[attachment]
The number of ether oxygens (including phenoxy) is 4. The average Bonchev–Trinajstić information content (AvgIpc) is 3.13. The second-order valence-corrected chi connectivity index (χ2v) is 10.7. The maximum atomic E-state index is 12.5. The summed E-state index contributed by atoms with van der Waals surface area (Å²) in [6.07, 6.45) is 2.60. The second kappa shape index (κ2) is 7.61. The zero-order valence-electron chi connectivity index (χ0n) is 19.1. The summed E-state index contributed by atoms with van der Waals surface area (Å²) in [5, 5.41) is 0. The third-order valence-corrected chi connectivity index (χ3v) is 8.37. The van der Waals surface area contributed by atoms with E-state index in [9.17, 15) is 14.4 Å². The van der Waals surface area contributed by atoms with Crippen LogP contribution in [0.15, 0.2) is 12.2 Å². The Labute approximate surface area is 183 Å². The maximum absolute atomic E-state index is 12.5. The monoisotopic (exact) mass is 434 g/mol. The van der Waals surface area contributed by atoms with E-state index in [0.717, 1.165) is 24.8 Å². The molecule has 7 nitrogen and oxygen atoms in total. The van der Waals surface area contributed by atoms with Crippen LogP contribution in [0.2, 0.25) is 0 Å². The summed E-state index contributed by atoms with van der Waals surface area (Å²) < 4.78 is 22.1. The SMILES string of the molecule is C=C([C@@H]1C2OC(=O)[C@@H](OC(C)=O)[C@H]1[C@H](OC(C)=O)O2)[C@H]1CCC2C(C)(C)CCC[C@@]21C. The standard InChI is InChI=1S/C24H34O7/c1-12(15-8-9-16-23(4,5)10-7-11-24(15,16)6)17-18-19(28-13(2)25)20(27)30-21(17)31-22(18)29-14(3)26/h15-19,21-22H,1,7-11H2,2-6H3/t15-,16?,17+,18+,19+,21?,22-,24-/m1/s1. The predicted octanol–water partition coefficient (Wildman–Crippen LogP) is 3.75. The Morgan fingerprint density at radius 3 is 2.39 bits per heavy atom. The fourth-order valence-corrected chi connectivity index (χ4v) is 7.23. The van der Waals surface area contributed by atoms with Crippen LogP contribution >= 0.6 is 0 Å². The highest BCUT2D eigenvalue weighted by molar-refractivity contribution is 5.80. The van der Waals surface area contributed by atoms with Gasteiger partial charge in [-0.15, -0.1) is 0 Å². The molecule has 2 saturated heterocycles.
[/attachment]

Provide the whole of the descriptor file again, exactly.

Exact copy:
The number of ether oxygens (including phenoxy) is 4. The average Bonchev–Trinajstić information content (AvgIpc) is 3.13. The second-order valence-corrected chi connectivity index (χ2v) is 10.7. The maximum atomic E-state index is 12.5. The summed E-state index contributed by atoms with van der Waals surface area (Å²) in [6.07, 6.45) is 2.60. The second kappa shape index (κ2) is 7.61. The zero-order valence-electron chi connectivity index (χ0n) is 19.1. The summed E-state index contributed by atoms with van der Waals surface area (Å²) in [5, 5.41) is 0. The third-order valence-corrected chi connectivity index (χ3v) is 8.37. The van der Waals surface area contributed by atoms with E-state index in [9.17, 15) is 14.4 Å². The van der Waals surface area contributed by atoms with Crippen LogP contribution in [0.15, 0.2) is 12.2 Å². The Labute approximate surface area is 183 Å². The maximum absolute atomic E-state index is 12.5. The monoisotopic (exact) mass is 434 g/mol. The van der Waals surface area contributed by atoms with E-state index in [0.717, 1.165) is 24.8 Å². The molecule has 7 nitrogen and oxygen atoms in total. The van der Waals surface area contributed by atoms with Crippen LogP contribution in [0.2, 0.25) is 0 Å². The summed E-state index contributed by atoms with van der Waals surface area (Å²) < 4.78 is 22.1. The SMILES string of the molecule is C=C([C@@H]1C2OC(=O)[C@@H](OC(C)=O)[C@H]1[C@H](OC(C)=O)O2)[C@H]1CCC2C(C)(C)CCC[C@@]21C. The standard InChI is InChI=1S/C24H34O7/c1-12(15-8-9-16-23(4,5)10-7-11-24(15,16)6)17-18-19(28-13(2)25)20(27)30-21(17)31-22(18)29-14(3)26/h15-19,21-22H,1,7-11H2,2-6H3/t15-,16?,17+,18+,19+,21?,22-,24-/m1/s1. The predicted octanol–water partition coefficient (Wildman–Crippen LogP) is 3.75. The Morgan fingerprint density at radius 3 is 2.39 bits per heavy atom. The fourth-order valence-corrected chi connectivity index (χ4v) is 7.23. The van der Waals surface area contributed by atoms with Crippen LogP contribution >= 0.6 is 0 Å². The highest BCUT2D eigenvalue weighted by molar-refractivity contribution is 5.80. The van der Waals surface area contributed by atoms with Gasteiger partial charge in [-0.15, -0.1) is 0 Å². The molecule has 2 saturated heterocycles.